Customer segments are differentiated by the customers' different requirements for your product. The value proposition for any product or service is different in different market segments, and the price strategy must reflect that difference. Your price realization strategy should include options that tailor your product, packaging, delivery options, marketing message and your pricing structure to particular customer segments, in order to capture the additional value created for these segments.
Mistake #5: Companies hold prices at the same level for too long, ignoring changes in costs, competitive environment and in customers' preferences.
While we don't advocate changing prices every day, the fact is that most companies fear the uproar of a price change and put it off as long as possible. Savvy companies accustom their customers and their sales forces to frequent price changes. The process of keeping customers informed of price changes can, in reality, be a component of good customer service. Marketplaces change radically in a short period of time. It is important to recognize that the value proposition of your products changes along with changes in the marketplace, and you must adjust your pricing to reflect these changes.
Mistake #6: Companies often incentivize their salespeople on units sold or revenue generated, rather than on profits.
Volume-based sales incentives create a drain on profits when salespeople are compensated to push volume, even at the lowest possible price. This mistake is especially costly when salespeople have the authority to negotiate discounts. They will almost always leave money on the table by: (1) selling lower priced products, and (2) dropping prices to "clinch the deal." When their "job" is to get the deal, regardless of profitability, salespeople will do exactly that. And, as a result, your profitability will diminish. Companies need to redefine the salesperson's "job" as maximizing profitability, and incentivize profitability, while also providing the salespeople the necessary "tools" to do so. These tools include information on profitability on each of the products your company sells, strict control of the awarding of discounts, and alternative choices and configurations to enable the salesperson to manage the inevitable negotiation about price.
Mistake #7: Companies change prices without forecasting competitors' reactions.
Any change in your prices will cause a reaction by your competitors. Smart companies know enough about their competitors to forecast their reactions, and prepare for them. This avoids costly price wars that can destroy the profitability of an entire industry. Savvy companies understand that any significant lowering of your price - which may drive increases in volume - will provoke a reaction from your competitors.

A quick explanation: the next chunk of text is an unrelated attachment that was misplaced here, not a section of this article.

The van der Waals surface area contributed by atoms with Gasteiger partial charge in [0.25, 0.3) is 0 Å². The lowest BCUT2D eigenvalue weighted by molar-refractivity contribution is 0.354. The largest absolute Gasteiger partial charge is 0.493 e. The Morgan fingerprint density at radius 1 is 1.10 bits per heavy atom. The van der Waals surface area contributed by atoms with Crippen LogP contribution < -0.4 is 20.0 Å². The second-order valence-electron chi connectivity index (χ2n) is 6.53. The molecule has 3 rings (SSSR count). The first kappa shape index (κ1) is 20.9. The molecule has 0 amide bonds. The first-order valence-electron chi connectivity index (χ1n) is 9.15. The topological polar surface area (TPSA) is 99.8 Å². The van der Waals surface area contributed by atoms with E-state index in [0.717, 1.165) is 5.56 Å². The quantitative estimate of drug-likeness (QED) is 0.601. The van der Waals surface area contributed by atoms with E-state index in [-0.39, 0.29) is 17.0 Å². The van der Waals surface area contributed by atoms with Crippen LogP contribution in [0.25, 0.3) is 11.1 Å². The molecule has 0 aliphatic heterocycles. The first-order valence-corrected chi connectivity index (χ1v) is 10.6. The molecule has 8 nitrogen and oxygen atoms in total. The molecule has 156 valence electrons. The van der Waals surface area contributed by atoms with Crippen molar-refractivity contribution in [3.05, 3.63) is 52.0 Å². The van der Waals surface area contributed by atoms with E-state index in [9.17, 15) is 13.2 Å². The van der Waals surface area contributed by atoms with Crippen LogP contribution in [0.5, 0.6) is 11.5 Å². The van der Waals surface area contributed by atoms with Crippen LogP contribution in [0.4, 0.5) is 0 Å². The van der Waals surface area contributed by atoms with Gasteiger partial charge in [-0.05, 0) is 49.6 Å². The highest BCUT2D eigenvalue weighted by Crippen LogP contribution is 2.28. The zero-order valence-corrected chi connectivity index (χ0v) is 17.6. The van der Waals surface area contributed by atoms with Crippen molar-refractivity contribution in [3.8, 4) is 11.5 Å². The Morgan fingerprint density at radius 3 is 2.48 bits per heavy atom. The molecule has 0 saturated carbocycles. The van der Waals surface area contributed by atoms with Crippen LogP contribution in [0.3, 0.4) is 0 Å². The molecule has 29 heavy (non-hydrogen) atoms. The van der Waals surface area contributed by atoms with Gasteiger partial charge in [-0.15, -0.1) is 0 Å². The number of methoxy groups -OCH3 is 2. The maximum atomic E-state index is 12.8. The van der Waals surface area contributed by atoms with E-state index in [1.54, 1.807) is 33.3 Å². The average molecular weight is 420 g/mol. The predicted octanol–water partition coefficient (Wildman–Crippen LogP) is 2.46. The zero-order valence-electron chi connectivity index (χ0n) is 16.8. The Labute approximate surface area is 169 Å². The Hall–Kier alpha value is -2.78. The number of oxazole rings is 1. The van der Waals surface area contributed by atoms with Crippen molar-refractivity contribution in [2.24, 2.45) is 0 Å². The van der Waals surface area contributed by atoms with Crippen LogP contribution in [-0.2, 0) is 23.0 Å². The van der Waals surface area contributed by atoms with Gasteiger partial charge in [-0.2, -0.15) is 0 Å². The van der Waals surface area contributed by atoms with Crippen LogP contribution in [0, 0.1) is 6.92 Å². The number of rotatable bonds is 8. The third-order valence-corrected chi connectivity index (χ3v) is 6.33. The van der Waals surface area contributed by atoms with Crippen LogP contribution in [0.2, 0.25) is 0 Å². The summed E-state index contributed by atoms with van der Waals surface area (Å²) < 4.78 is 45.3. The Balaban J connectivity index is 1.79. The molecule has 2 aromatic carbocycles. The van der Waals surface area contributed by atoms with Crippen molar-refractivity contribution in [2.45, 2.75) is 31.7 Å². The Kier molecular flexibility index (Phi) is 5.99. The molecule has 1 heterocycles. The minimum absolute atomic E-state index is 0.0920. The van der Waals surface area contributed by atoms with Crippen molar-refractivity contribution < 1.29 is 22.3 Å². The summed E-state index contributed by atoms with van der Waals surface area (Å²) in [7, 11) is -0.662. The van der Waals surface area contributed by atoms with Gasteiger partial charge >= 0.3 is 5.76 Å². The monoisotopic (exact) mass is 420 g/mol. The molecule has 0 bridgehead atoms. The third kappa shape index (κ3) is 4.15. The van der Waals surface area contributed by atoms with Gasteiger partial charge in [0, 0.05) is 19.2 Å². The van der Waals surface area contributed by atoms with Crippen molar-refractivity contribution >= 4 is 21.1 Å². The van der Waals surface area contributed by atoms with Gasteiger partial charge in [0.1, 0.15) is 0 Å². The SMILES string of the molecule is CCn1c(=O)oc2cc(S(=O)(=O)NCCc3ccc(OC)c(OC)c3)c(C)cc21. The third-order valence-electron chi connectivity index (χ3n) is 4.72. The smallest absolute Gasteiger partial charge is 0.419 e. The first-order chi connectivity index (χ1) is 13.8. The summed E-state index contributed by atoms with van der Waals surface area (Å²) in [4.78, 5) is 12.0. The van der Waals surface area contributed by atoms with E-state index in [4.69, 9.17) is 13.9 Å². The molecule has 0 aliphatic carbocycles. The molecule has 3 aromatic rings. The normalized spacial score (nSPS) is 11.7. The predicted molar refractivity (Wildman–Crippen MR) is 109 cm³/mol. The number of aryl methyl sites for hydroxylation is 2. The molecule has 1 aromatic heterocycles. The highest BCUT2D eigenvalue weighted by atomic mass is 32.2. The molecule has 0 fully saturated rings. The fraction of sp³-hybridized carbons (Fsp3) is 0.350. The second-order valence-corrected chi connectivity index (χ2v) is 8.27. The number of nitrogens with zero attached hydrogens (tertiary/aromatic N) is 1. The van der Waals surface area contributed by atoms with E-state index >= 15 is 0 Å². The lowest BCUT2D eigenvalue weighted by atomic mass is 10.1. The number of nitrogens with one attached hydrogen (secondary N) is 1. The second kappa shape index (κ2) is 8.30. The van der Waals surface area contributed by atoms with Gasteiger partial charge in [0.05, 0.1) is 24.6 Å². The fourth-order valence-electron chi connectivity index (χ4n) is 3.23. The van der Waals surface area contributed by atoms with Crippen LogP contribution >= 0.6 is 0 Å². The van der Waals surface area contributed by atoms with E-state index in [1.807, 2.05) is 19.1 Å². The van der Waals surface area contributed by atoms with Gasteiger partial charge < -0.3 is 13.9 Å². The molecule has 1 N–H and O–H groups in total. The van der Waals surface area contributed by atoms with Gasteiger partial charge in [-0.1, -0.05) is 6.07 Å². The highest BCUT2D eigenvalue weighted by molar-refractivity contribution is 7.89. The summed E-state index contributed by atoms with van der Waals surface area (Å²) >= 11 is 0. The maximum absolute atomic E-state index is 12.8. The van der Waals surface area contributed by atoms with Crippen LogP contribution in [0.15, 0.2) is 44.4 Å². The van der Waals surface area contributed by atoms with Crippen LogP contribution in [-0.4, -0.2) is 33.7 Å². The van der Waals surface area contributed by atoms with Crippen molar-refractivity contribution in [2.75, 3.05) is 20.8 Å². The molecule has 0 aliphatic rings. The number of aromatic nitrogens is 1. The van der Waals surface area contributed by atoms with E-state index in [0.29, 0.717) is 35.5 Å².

Mistake #8: Companies spend insufficient resources managing their pricing practices.
There are three basic variables in a company's profit calculation: cost, sales volume and price. Most management teams are comfortable working on cost reduction initiatives, and they have some level of confidence in growing their sales volume. But good price setting practices is seen as a "black art." Consequently, many companies resort to simplistic price procedures, while the same companies use highly sophisticated procedures and technologies to track and control their costs in minute detail and in real time. Likewise, companies may confidently forecast what effect marketing campaigns and "the number of feet on the street" have on sales volume. Managers feel comfortable with these two hard data sets. Therefore, they spend nearly all their time on the issues of sales volume growth and cost control, overlooking the vital role of pricing strategy. They erroneously believe that pricing is not important, or that hard data and rigorous methods are not available to enable them to control pricing. In fact pricing is of outmost importance, and a key element of the marketing mix. Good pricing strategies use hard data generated by modern methods such as Value Attribute Positioning, Conjoint Analysis or Van Westendorp's Price Sensitivity Meter, to generate accurate hard data on the perceived value of a product or service, thereby enabling mangers to maximize their profits by optimizing their prices.
Mistake #9: Companies fail to establish internal procedures to optimize prices.